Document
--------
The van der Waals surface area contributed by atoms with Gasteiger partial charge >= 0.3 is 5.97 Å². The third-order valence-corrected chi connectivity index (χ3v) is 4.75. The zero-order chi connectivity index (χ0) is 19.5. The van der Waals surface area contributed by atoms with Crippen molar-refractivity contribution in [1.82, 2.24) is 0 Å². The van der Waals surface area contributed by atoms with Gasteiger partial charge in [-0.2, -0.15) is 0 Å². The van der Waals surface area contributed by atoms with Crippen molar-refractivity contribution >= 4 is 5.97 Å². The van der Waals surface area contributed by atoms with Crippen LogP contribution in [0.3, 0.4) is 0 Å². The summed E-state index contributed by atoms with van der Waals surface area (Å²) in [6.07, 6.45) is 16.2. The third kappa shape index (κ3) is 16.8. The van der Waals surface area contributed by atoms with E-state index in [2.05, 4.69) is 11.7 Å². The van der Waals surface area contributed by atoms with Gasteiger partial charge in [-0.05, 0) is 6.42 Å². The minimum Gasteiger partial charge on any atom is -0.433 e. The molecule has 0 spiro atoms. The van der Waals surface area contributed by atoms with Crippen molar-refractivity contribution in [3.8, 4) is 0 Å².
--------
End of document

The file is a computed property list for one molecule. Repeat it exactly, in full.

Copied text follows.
The van der Waals surface area contributed by atoms with Gasteiger partial charge >= 0.3 is 5.97 Å². The third-order valence-corrected chi connectivity index (χ3v) is 4.75. The zero-order chi connectivity index (χ0) is 19.5. The van der Waals surface area contributed by atoms with Crippen molar-refractivity contribution in [1.82, 2.24) is 0 Å². The van der Waals surface area contributed by atoms with Gasteiger partial charge in [-0.2, -0.15) is 0 Å². The van der Waals surface area contributed by atoms with Crippen molar-refractivity contribution >= 4 is 5.97 Å². The van der Waals surface area contributed by atoms with Crippen LogP contribution in [0.3, 0.4) is 0 Å². The summed E-state index contributed by atoms with van der Waals surface area (Å²) in [6.07, 6.45) is 16.2. The third kappa shape index (κ3) is 16.8. The van der Waals surface area contributed by atoms with E-state index in [2.05, 4.69) is 11.7 Å². The van der Waals surface area contributed by atoms with Gasteiger partial charge in [-0.05, 0) is 6.42 Å². The minimum Gasteiger partial charge on any atom is -0.433 e. The molecule has 0 spiro atoms. The van der Waals surface area contributed by atoms with Crippen molar-refractivity contribution in [3.8, 4) is 0 Å².